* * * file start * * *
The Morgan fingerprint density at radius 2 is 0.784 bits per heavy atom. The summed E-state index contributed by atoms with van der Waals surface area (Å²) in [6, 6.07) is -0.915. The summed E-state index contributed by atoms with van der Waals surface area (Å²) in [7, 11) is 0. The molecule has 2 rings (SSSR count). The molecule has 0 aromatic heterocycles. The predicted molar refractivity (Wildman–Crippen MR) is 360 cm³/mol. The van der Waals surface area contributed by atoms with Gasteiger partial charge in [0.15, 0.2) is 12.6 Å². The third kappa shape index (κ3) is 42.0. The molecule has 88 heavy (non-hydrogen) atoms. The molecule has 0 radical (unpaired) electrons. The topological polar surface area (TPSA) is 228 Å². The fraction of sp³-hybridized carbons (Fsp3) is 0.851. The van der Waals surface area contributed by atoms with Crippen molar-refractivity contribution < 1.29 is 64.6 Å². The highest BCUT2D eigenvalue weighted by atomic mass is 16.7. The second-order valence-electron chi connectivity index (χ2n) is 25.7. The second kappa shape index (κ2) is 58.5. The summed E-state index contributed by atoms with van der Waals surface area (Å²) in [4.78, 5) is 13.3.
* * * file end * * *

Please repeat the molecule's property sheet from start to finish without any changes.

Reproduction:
The Morgan fingerprint density at radius 2 is 0.784 bits per heavy atom. The summed E-state index contributed by atoms with van der Waals surface area (Å²) in [6, 6.07) is -0.915. The summed E-state index contributed by atoms with van der Waals surface area (Å²) in [7, 11) is 0. The molecule has 2 rings (SSSR count). The molecule has 0 aromatic heterocycles. The predicted molar refractivity (Wildman–Crippen MR) is 360 cm³/mol. The van der Waals surface area contributed by atoms with Gasteiger partial charge in [0.15, 0.2) is 12.6 Å². The third kappa shape index (κ3) is 42.0. The molecule has 88 heavy (non-hydrogen) atoms. The molecule has 0 radical (unpaired) electrons. The topological polar surface area (TPSA) is 228 Å². The fraction of sp³-hybridized carbons (Fsp3) is 0.851. The van der Waals surface area contributed by atoms with Crippen molar-refractivity contribution < 1.29 is 64.6 Å². The highest BCUT2D eigenvalue weighted by atomic mass is 16.7. The second-order valence-electron chi connectivity index (χ2n) is 25.7. The second kappa shape index (κ2) is 58.5. The summed E-state index contributed by atoms with van der Waals surface area (Å²) in [4.78, 5) is 13.3.